Managing and adapting products and services to relieve strain from supply chains is essential to eradicate the effect of the coronavirus crisis on the health sector, says Tautvydas Karitonas, Head of R&D for Inivos.
Here, Karitonas outlines the importance of technological development and why hydrogen peroxide vapour (HPV) and ultraviolet-C (UV-C) light are becoming key tools in the fight against coronavirus.
Every day, an update to the coronavirus (COVID-19) UK death toll makes headlines. So far, more than 20,000 hospital deaths – including more than 100 NHS staff – have been recorded since the first confirmed case in the UK.
The shortage of PPE supply across the country has left thousands of health professionals with seemingly no option other than to reuse their masks, gowns and goggles – all of which are designed to be disposed of.
NHS Trusts are having to make an impossible decision about what is safer: asking their frontline staff to reuse PPE or sending them into a clinical environment without protection. It is a choice no one should have to make but, faced with dwindling stock of PPE, professionals in supplies are having to consider it.
Engineers across all sectors have thrown their efforts into developing solutions for the challenges created by the global pandemic. Vacuum manufacturers have halted production in favour of building ventilators, pharmaceutical R&D teams have united to search for a vaccine on the shortest possible timeline – and it is no different in the decontamination sector.
Hydrogen peroxide vapour has long been used as a powerful decontaminant to kill micro-organisms by a process of oxidisation which destroys the cell wall. Research has shown it can eradicate significantly more resistant micro-organisms, such as c.difficile, and research is ongoing to confirm its anticipated efficacy against COVID-19.
Cross-sector collaboration and development is more vital than ever
A few weeks ago, when NHS Trusts started to become concerned about possible PPE shortages on the horizon, they asked Inivos if our technology could be used to decontaminate disposable PPE. Pilot schemes in the US had already indicated that hydrogen peroxide vapour could effectively decontaminate PPE exposed to geobacillus stearothermophilus, giving disposable PPE 20 additional uses if necessary.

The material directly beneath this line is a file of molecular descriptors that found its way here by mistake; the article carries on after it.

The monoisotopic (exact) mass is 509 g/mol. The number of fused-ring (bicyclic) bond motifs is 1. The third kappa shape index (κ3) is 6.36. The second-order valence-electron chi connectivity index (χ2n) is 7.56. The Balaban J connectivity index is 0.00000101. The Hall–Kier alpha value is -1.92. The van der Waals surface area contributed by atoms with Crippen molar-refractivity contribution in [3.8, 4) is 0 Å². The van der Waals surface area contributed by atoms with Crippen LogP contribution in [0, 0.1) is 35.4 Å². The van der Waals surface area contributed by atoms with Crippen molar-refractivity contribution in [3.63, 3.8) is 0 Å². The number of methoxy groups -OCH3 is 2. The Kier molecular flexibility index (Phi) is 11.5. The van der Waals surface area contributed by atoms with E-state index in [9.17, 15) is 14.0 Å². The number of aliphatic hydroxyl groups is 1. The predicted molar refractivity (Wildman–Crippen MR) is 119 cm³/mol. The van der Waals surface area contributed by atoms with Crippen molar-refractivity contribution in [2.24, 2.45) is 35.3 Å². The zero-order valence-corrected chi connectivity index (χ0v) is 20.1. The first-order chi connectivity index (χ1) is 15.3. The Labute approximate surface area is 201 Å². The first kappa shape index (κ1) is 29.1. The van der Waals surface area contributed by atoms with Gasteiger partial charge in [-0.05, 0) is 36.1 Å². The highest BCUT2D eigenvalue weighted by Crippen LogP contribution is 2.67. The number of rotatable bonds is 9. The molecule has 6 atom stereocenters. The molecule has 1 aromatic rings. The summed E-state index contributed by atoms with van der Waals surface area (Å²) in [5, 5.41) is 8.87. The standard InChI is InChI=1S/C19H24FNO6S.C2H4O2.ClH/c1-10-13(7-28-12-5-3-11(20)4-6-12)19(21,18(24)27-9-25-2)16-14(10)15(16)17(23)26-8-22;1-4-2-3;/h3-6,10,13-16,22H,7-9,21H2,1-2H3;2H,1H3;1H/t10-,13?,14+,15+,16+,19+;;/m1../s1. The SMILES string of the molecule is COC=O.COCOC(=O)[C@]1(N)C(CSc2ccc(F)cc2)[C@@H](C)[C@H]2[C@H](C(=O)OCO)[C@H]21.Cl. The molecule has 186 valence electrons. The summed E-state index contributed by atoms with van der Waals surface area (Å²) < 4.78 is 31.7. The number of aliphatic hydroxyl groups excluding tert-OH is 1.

We got the engineering team together and asked ourselves, how can we help?
The result was our ProXpod, a rapid deployment decontamination chamber designed to provide effective and safe decontamination of PPE ranging from gowns to visors and even facemasks. Used with automated decontamination technology, such as ProXcide, to produce hydrogen peroxide vapour, capable of achieving high efficacy with a low chemical concentration through ultra-sonic dispersal, PPE can be decontaminated quickly and effectively.
Ultraviolet-C light has also been shown to be effective in decontaminating micro-organisms at varying levels of resistance. Like HPV, it does this by breaking down the cell wall and eradicating the genetic material within. Known for decontaminating spaces in impressively short times and therefore a popular solution for busy A&E units, it is a less compelling choice for the decontamination of PPE due the possibility of shadows, cast by the folds in fabric, blocking the UV-C rays.
The two technologies can be used across health practises and PPE to destroy microorganisms. Their ability to effectively decontaminate their surrounding areas in a matter of hours provides an immediate answer to the question on whether health professionals can reuse contaminated PPE or go without.
HPV and UV-C are therefore prime examples of how, through different technologies, we can adapt and create solutions that champion the capability of existing methods, products, and services.
Certainly, the safety and protection of health professionals, carers and patients must remain a priority, with the safe reuse of thoroughly decontaminated PPE remaining a safe choice of protection until PPE supply returns to safe levels.
Undoubtedly, cross-sector collaboration and development is more vital than ever. To innovate, we must work together – only then will we be able to fully combat COVID-19.
Tautvydas Karitonas is Head of Research and Development for Inivos.